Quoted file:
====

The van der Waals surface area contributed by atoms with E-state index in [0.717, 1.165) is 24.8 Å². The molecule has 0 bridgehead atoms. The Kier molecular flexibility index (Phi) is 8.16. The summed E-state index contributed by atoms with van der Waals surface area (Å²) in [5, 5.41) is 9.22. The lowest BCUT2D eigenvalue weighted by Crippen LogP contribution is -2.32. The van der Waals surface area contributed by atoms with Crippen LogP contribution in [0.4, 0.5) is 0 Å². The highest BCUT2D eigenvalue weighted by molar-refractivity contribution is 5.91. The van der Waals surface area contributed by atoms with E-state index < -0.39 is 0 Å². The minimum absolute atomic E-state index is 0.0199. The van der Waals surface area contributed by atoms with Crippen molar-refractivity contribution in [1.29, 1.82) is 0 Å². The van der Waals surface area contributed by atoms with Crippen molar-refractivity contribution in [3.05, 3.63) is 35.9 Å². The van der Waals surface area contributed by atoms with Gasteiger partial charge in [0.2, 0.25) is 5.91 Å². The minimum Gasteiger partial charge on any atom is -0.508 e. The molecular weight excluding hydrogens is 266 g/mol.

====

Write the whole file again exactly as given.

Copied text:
The van der Waals surface area contributed by atoms with E-state index in [0.717, 1.165) is 24.8 Å². The molecule has 0 bridgehead atoms. The Kier molecular flexibility index (Phi) is 8.16. The summed E-state index contributed by atoms with van der Waals surface area (Å²) in [5, 5.41) is 9.22. The lowest BCUT2D eigenvalue weighted by Crippen LogP contribution is -2.32. The van der Waals surface area contributed by atoms with Crippen LogP contribution in [0.4, 0.5) is 0 Å². The highest BCUT2D eigenvalue weighted by molar-refractivity contribution is 5.91. The van der Waals surface area contributed by atoms with E-state index < -0.39 is 0 Å². The minimum absolute atomic E-state index is 0.0199. The van der Waals surface area contributed by atoms with Crippen molar-refractivity contribution in [1.29, 1.82) is 0 Å². The van der Waals surface area contributed by atoms with Crippen molar-refractivity contribution in [3.05, 3.63) is 35.9 Å². The van der Waals surface area contributed by atoms with Gasteiger partial charge in [0.2, 0.25) is 5.91 Å². The minimum Gasteiger partial charge on any atom is -0.508 e. The molecular weight excluding hydrogens is 266 g/mol.